Hoover Planned Mass Jailing in 1950

R.A.Hettinga rah at shipwright.com
Sat Dec 22 18:01:21 PST 2007


December 23, 2007

Hoover Planned Mass Jailing in 1950
A newly declassified document shows that J. Edgar Hoover, the  
longtime director of the Federal Bureau of Investigation, had a plan  
to suspend habeas corpus and imprison some 12,000 Americans he  
suspected of disloyalty.
Hoover sent his plan to the White House on July 7, 1950, 12 days  
after the Korean War began. It envisioned putting suspect Americans  
in military prisons.
Hoover wanted President Harry S. Truman to proclaim the mass arrests  
necessary to protect the country against treason, espionage and  
sabotage. The F.B.I would apprehend all individuals potentially  
dangerous to national security, Hoovers proposal said. The arrests  
would be carried out under a master warrant attached to a list of  
names provided by the bureau.
The names were part of an index that Hoover had been compiling for  
years. The index now contains approximately twelve thousand  
individuals, of which approximately ninety-seven per cent are  
citizens of the United States, he wrote.
In order to make effective these apprehensions, the proclamation  
suspends the Writ of Habeas Corpus, it said.
Habeas corpus, the right to seek relief from illegal detention, has  
been a fundamental principle of law for seven centuries. The Bush  
administrations decision to hold suspects for years at Guantanamo  
Bay, Cuba, has made habeas corpus a contentious issue for Congress  
and the Supreme Court today.
The Constitution says habeas corpus shall not be suspended unless  
when in cases of rebellion or invasion, the public safety may require  
it. The plan proposed by Hoover, the head of the F.B.I. from 1924 to  
1972, stretched that clause to include threatened invasion or  
attack upon United States troops in legally occupied territory.
After the terrorist attacks of Sept. 11, 2001, President Bush issued  
an order that effectively allowed the United States to hold suspects  
indefinitely without a hearing, a lawyer, or formal charges. In  
September 2006, Congress passed a law suspending habeas corpus for  
anyone deemed an unlawful enemy combatant.
But the Supreme Court has reaffirmed the right of American citizens  
to seek a writ of habeas corpus. This month the court heard arguments  
on whether about 300 foreigners held at Guantanamo Bay had the same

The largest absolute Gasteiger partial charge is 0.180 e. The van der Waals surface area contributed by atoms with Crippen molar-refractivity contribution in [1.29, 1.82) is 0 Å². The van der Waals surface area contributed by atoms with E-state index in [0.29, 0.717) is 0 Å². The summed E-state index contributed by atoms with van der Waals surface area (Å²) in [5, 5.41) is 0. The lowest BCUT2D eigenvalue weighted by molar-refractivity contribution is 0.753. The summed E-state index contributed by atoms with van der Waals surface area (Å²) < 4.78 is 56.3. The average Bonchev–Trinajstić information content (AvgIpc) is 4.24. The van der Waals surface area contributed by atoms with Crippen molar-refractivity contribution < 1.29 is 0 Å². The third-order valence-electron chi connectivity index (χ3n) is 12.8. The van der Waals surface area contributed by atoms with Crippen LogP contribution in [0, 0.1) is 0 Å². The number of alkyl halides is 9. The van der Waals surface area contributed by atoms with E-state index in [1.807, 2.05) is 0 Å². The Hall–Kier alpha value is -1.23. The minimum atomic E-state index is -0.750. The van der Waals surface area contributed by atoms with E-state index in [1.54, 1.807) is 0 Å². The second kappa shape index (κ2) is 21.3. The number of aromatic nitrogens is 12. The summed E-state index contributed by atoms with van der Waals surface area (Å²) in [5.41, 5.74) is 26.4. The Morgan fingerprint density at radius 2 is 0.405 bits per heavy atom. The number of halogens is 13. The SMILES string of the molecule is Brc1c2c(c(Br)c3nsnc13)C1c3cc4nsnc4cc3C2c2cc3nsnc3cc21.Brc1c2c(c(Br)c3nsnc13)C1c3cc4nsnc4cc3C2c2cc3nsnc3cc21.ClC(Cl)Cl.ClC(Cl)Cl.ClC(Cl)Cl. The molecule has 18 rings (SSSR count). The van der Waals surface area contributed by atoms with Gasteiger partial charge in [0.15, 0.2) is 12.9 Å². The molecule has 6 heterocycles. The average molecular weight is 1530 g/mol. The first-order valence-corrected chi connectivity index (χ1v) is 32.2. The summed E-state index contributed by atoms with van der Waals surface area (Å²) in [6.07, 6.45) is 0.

rights. It is expected to rule by next summer.
Hoovers plan was declassified Friday as part of a collection of cold- 
war documents concerning intelligence issues from 1950 to 1955. The  
collection makes up a new volume of The Foreign Relations of the  
United States, a series that by law has been published continuously  
by the State Department since the Civil War.
Hoovers plan called for the permanent detention of the roughly  
12,000 suspects at military bases as well as in federal prisons. The  
F.B.I., he said, had found that the arrests it proposed in New York  
and California would cause the prisons there to overflow.
So the bureau had arranged for detention in military facilities of  
the individuals apprehended in those states, he wrote.
The prisoners eventually would have had a right to a hearing under  
the Hoover plan. The hearing board would have been a panel made up of  
one judge and two citizens. But the hearings will not be bound by  
the rules of evidence, his letter noted.
The only modern precedent for Hoovers plan was the Palmer Raids of  
1920, named after the attorney general at the time. The raids,  
executed in large part by Hoovers intelligence division, swept up  
thousands of people suspected of being communists and radicals.
Previously declassified documents show that the F.B.I.s security  
index of suspect Americans predated the cold war. In March 1946,  
Hoover sought the authority to detain Americans who might be  
dangerous if the United States went to war. In August 1948, Attorney  
General Tom Clark gave the F.B.I. the power to make a master list of  
such people.
Hoovers July 1950 letter was addressed to Sidney W. Souers, who had  
served as the first director of central intelligence and was then a  
special national-security assistant to Truman. The plan also was sent  
to the executive secretary of the National Security Council, whose  
members were the president, the secretary of defense, the secretary  
of state and the military chiefs.
In September 1950, Congress passed and the president signed a law  
authorizing the detention of dangerous radicals if the president  
declared a national emergency. Truman did declare such an emergency  
in December 1950, after China entered the Korean War. But no known  
evidence suggests he or any other president approved any part of  
Hoovers proposal.

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